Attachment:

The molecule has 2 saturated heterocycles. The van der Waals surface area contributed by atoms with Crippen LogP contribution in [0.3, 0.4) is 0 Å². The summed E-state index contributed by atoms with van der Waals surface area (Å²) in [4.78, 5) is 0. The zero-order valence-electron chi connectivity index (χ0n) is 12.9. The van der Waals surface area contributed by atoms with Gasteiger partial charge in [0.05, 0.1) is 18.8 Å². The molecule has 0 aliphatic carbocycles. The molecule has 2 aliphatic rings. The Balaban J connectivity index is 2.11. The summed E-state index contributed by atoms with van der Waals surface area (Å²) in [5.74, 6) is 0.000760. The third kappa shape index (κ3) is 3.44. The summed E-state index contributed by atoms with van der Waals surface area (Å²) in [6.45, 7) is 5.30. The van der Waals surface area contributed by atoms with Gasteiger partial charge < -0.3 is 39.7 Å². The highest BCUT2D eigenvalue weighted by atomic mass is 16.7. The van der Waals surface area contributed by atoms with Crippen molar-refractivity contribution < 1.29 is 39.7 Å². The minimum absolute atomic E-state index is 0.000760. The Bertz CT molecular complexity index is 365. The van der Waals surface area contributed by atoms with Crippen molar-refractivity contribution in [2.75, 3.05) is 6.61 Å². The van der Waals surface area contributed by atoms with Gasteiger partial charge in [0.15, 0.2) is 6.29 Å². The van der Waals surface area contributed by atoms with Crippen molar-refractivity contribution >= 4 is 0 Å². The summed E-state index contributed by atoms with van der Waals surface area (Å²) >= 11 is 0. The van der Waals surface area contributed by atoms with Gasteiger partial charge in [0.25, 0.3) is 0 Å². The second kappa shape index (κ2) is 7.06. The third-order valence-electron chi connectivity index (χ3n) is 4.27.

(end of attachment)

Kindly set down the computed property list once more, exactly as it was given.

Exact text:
The molecule has 2 saturated heterocycles. The van der Waals surface area contributed by atoms with Crippen LogP contribution in [0.3, 0.4) is 0 Å². The summed E-state index contributed by atoms with van der Waals surface area (Å²) in [4.78, 5) is 0. The zero-order valence-electron chi connectivity index (χ0n) is 12.9. The van der Waals surface area contributed by atoms with Gasteiger partial charge in [0.05, 0.1) is 18.8 Å². The molecule has 0 aliphatic carbocycles. The molecule has 2 aliphatic rings. The Balaban J connectivity index is 2.11. The summed E-state index contributed by atoms with van der Waals surface area (Å²) in [5.74, 6) is 0.000760. The third kappa shape index (κ3) is 3.44. The summed E-state index contributed by atoms with van der Waals surface area (Å²) in [6.45, 7) is 5.30. The van der Waals surface area contributed by atoms with Gasteiger partial charge < -0.3 is 39.7 Å². The highest BCUT2D eigenvalue weighted by atomic mass is 16.7. The van der Waals surface area contributed by atoms with Crippen molar-refractivity contribution < 1.29 is 39.7 Å². The minimum absolute atomic E-state index is 0.000760. The Bertz CT molecular complexity index is 365. The van der Waals surface area contributed by atoms with Crippen molar-refractivity contribution in [2.75, 3.05) is 6.61 Å². The van der Waals surface area contributed by atoms with Gasteiger partial charge in [0.15, 0.2) is 6.29 Å². The van der Waals surface area contributed by atoms with Crippen molar-refractivity contribution >= 4 is 0 Å². The summed E-state index contributed by atoms with van der Waals surface area (Å²) >= 11 is 0. The van der Waals surface area contributed by atoms with Gasteiger partial charge in [0.25, 0.3) is 0 Å². The second kappa shape index (κ2) is 7.06. The third-order valence-electron chi connectivity index (χ3n) is 4.27.